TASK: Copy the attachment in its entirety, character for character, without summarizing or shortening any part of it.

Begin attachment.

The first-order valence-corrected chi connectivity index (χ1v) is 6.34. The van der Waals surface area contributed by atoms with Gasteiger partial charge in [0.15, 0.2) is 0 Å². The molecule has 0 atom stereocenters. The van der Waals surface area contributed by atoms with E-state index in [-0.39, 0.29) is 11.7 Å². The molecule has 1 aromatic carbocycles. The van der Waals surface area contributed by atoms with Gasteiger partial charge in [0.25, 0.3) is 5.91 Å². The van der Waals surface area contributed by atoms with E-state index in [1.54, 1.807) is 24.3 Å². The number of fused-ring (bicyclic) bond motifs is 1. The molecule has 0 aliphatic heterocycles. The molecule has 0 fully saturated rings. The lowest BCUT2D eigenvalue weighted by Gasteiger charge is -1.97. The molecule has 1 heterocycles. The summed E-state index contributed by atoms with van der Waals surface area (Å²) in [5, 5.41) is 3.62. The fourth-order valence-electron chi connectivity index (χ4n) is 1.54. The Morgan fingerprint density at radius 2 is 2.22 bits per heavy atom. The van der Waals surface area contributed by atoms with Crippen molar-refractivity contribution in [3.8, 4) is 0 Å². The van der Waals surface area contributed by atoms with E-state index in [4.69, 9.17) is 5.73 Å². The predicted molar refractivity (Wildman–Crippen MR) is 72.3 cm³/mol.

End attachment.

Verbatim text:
The first-order valence-corrected chi connectivity index (χ1v) is 6.34. The van der Waals surface area contributed by atoms with Gasteiger partial charge in [0.15, 0.2) is 0 Å². The molecule has 0 atom stereocenters. The van der Waals surface area contributed by atoms with E-state index in [-0.39, 0.29) is 11.7 Å². The molecule has 1 aromatic carbocycles. The van der Waals surface area contributed by atoms with Gasteiger partial charge in [0.25, 0.3) is 5.91 Å². The van der Waals surface area contributed by atoms with E-state index in [1.54, 1.807) is 24.3 Å². The number of fused-ring (bicyclic) bond motifs is 1. The molecule has 0 aliphatic heterocycles. The molecule has 0 fully saturated rings. The lowest BCUT2D eigenvalue weighted by Gasteiger charge is -1.97. The molecule has 1 heterocycles. The summed E-state index contributed by atoms with van der Waals surface area (Å²) in [5, 5.41) is 3.62. The fourth-order valence-electron chi connectivity index (χ4n) is 1.54. The Morgan fingerprint density at radius 2 is 2.22 bits per heavy atom. The van der Waals surface area contributed by atoms with Crippen molar-refractivity contribution in [3.8, 4) is 0 Å². The van der Waals surface area contributed by atoms with E-state index in [4.69, 9.17) is 5.73 Å². The predicted molar refractivity (Wildman–Crippen MR) is 72.3 cm³/mol.